Getting Help for Valium Abuse

Rates of prescription medication abuse continue to rise in the US. A number of the most popularly prescribed drugs used to treat legitimate medical and mental conditions are also psychoactive drugs abused to get high, both by those who obtain the prescriptions and by others who get the drugs illicitly.

Valium is one of these commonly prescribed medications that is also a target of drug abuse. Because of its specific qualities, it can also be a dangerous drug, both with a high overdose risk and dangerous withdrawal symptoms. While Valium addiction is a serious condition, it can be effectively managed with comprehensive treatment.

Valium: A Medication for Anxiety

Valium, known generically as diazepam, is one of many members of a class of drugs called benzodiazepines. These drugs are generally used to treat a number of disorders, from anxiety to convulsions and seizures to sleep disorders, among other conditions. In particular, as described by RxList, Valium is used to treat:

  • Anxiety disorders
  • Severe alcohol withdrawal syndrome
  • Muscle spasm symptoms in neural disorders, including cerebral palsy
  • Convulsions, as an adjunct to other therapeutics

Unfortunately, Valium has also become a target of abuse because it can create a sense of euphoria and relaxation triggered through the brain’s pleasure and reward systems. As a result, it can lead to substance use disorders.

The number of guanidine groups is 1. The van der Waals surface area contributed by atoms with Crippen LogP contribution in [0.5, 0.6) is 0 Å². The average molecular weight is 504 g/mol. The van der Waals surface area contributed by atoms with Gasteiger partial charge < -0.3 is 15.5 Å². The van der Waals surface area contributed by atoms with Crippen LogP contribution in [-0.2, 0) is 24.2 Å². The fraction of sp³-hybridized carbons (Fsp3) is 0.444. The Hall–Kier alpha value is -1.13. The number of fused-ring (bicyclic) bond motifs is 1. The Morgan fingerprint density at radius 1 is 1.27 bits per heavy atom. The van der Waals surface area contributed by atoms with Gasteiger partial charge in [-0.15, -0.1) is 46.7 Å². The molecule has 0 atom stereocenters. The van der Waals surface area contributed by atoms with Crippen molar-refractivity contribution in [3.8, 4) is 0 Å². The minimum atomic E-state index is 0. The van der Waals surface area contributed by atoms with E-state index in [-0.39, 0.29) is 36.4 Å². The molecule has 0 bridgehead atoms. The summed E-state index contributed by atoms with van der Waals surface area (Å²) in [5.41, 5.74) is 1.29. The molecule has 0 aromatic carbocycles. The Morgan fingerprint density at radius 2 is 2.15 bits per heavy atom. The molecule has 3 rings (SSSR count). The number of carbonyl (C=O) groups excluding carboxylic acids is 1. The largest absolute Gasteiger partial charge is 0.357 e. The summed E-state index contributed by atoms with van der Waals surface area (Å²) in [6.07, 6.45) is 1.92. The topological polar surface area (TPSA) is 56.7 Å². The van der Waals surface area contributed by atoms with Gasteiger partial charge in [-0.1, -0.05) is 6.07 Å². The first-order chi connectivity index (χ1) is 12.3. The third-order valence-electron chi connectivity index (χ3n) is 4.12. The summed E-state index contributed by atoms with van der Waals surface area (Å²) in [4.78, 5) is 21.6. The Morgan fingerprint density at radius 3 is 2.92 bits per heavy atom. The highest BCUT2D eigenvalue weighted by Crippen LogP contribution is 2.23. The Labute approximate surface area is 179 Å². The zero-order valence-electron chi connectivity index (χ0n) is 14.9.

Reasons for Valium Abuse

Valium abuse has occurred practically since the drug was first introduced in 1963. Diazepam has a calming effect on the central nervous system by supporting neurochemicals that slow down messages between neurons. However, it can also can produce a sense of euphoria through acting on the brain’s reward and pleasure centers – a sensation that is sought by people who use drugs recreationally.

Recreational users are not the only ones who abuse diazepam. In fact, misuse and abuse of the drug is common among those with legitimate prescriptions, as described by the National Institute on Drug Abuse. This is because long-term use of the medicine can create tolerance in the user. This, in turn, can lead to the person increasing the dosage to continue feeling the same level of effect. With continued cycles of tolerance and dose increase, the person can eventually develop dependence on the drug and, subsequently, addiction.

Abuse Rates for Valium

Benzodiazepines like Valium are some of the most highly prescribed drugs in the country. Valium and other diazepam products are the third highest prescribed from the benzo class of medications.

According to the National Survey on Drug Use and Health for 2015, nearly 7.5 million people over the age of 12 used diazepam products like Valium, either through a legitimate prescription or through illicit use. The survey also indicates that 1.3 million people specifically misused the drug, either for recreational use or through abuse of legitimately prescribed medication.